Key Points of This Article:
- After a car accident occurs, it’s imperative to collect all the evidence available so that car accident victims can receive the compensation they deserve.
- A witness statement can be a powerful form of evidence that includes any facts that may help determine the cause of an auto accident, who was involved, contributing crash factors, and what the damages are.
- Police may collect witness statements when arriving at the scene, but so can the involved parties. A witness’s observations can be put into a written or recorded account to help evaluate the evidence and negotiate a case resolution when a crash occurs.
- A Kentucky car accident attorney can help identify witnesses, gather statements, and decide if a witness’s statement can support and present the best possible car accident case.
Identify Witnesses and Collect Statements After a Car Accident
Individuals who witness a car accident can serve an essential role in providing the evidence needed, so victims who are injured get justice and compensation is received for all damages. Accident witness observations may include what a person saw, heard, or the scene before, during, and after the crash. The witnesses might be a driver or passenger in a vehicle involved, a pedestrian, neighbors, nearby business employees or patrons, or motorists who were not involved but stopped at the scene to help. The details a witness can share will create a narrative of what happened and provide the who, when, why, and what involved, and how the crash was caused to help establish and prove fault.
If involved in an accident and able to connect with witnesses at the scene, a person can request the witness to provide written statements, including what they remember about the crash events, or if the party is willing, a conversation could be recorded using a smartphone. It’s best to collect witness statements at the scene or as soon as possible after, to present a transparent and credible report.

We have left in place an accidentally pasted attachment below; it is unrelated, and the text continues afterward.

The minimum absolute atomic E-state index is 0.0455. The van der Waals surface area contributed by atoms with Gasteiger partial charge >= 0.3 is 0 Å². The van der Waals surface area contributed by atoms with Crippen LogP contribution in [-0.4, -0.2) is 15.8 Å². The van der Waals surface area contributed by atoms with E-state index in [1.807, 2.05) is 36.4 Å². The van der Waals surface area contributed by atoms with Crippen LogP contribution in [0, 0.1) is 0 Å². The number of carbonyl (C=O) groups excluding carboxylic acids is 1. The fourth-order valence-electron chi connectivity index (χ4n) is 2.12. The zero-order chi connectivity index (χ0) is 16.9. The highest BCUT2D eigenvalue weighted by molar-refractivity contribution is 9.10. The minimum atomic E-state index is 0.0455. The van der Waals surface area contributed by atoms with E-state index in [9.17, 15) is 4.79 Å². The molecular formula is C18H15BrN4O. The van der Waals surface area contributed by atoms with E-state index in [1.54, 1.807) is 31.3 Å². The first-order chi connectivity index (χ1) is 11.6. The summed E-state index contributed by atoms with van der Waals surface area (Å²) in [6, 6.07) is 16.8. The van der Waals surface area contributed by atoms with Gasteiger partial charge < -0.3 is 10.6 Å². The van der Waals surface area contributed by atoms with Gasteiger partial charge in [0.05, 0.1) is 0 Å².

Sample Questions to Ask Car Accident Witnesses
After being involved in an accident, the police should have been called and will gather witness statements to include in the accident report. And if the witness is willing, you may also request that information on your own in the form of writing or recorded video and talk with others on the scene. When the responses are factual, and not personal opinions or assumptions, this type of feedback can become reliable pieces of evidence in piecing together the accident timeline and proving negligence. These are a few sample questions that could help you understand what might be needed when looking for an unbiased statement from a witness.
- What is your full legal name?
- Phone number?
- Are you comfortable with me recording our conversation on my phone?
- Where were you when you first realized there was an accident?
- Can you confirm the location you were at (street, intersection, what direction you were facing, sitting or standing, inside your car)?
- What is the order you saw things happen in?
- Can you describe the vehicles involved?
- What direction was each vehicle traveling?
- Where did the cars end up after the crash?